By Albert Samaha
By Steve Weinstein
By Devon Maloney
By Tessa Stuart
By Alison Flowers
By Albert Samaha
By Jesse Jarnow
By Eric Tsetsi
"Backstage" was Covan's kitchen/bedroom, where spectators came for refreshments and performers applied their makeup under the loft bed. "Everything about it was illegal," Covan now feels free to confess. "So we would tell the audience, when the police come in, just start singing, 'Happy Birthday.' We're just having a party."
For a while, she enjoyed living where the party never stopped, and she worked two jobs to support it. She was earning her money running the West Point Society of New York, the academy's alumni organization. She jokes about leading a double life, but actually learned a lot there, in fact producing her first show for them. At Carnegie Hall! A Sousa concert!! Then Dixon Place became her full-time job, as Covan got funding from foundations and the New York State Council on the Arts. Suddenly, the oddball space began to get very serious, claiming a niche in the artistic food chain. So this is a story about a place that became an institution while continuing to force a boho lifestyle on its founder and la vie bohème is only fun if you choose it.
Covan moved DP to a larger second-floor space on the Bowery in 1991. Here she got her own bedroom and tried to establish some boundaries. (Rehearsal? "Everybody gets an hour. It can be done in an hour.") Often she had an intern living with her as well, and of course, her staff had to work there. In 1995, she told a writer from The New York Times that running Dixon Place made her feel like a single parent and "the kid never grows up." Meanwhile, with the clubs long dead and the Franklin Furnace performance space closed, Dixon Place was more valuable than ever. No one else was devoted to process, and Covan gave first shows or work-in-progress shows to everyone from Blue Man Group to Wally Shawn, from Craig Lucas to Reno, from John Leguizamo to the Five Lesbian Brothers.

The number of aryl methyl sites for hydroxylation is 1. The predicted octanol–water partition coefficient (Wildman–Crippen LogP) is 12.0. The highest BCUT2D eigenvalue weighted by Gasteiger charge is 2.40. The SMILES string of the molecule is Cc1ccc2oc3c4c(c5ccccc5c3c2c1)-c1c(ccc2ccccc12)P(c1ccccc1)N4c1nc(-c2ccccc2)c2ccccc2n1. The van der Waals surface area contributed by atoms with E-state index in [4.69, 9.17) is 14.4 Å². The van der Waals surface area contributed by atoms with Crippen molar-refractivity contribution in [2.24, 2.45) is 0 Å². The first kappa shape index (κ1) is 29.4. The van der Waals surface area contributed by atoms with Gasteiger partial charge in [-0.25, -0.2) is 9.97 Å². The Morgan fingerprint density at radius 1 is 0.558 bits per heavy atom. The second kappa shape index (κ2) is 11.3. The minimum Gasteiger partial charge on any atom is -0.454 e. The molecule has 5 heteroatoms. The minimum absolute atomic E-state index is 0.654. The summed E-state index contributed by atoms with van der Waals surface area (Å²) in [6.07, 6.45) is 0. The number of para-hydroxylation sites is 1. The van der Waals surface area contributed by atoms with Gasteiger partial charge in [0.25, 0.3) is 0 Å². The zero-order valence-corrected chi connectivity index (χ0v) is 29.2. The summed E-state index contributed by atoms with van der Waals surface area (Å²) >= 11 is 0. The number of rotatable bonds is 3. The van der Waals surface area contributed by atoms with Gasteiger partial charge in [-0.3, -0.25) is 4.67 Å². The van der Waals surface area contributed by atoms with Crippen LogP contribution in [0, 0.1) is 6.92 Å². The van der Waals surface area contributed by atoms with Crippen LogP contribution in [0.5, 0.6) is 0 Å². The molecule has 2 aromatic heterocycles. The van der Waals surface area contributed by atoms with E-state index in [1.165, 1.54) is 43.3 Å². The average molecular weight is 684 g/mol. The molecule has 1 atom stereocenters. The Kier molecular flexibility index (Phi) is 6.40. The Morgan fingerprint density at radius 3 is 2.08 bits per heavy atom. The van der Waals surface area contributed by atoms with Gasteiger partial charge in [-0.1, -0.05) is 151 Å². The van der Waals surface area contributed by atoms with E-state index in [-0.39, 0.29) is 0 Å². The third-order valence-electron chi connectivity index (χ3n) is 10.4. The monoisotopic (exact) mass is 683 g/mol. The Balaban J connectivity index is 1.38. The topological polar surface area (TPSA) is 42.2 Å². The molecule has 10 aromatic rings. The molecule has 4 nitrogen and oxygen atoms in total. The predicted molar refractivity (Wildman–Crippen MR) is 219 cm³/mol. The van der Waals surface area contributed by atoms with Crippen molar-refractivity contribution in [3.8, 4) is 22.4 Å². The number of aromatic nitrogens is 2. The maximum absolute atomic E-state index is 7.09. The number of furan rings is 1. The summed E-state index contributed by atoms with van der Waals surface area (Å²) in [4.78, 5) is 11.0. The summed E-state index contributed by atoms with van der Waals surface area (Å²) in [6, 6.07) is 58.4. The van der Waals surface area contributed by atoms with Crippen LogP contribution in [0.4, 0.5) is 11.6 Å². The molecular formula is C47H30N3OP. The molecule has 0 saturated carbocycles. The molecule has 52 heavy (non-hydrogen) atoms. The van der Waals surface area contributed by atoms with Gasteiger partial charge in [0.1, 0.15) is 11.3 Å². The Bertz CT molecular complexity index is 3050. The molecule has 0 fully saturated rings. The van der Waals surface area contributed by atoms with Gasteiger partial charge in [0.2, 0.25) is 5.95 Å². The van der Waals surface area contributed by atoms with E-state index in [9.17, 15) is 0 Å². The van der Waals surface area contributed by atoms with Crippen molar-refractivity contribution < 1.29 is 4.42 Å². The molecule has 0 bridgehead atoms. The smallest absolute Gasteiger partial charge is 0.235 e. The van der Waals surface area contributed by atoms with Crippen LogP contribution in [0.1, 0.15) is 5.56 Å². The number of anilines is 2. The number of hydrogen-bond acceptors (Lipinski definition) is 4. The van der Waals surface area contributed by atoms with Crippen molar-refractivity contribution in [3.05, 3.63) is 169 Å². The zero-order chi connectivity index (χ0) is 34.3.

Covan says it's possible that the new DP may even get a curtain. "Like those hospital curtains in Wit," she muses.
"I think we all deserve to have a professional space. I can't do a grassroots thing anymore. I don't want to say I'm too old, but I will say that I'm tired of running it in that way. It was my own performance project for years. To have it in my living room and to kind of put myself on the line, personally, every night." It was art in everyday life, and there's a reason that kind of art usually gets filed under ordeal.
As she talks, a friend who's helping to fix the office walks in with a strange wrought iron . . . plant holder? It has two plant-size shelves, it seems. "I found you a little present on the street," he says, reminding her that she wanted little tables in the theater.
I ask her what she thinks it is.
"I don't know," she says. "But we'll use it. It's in the tradition."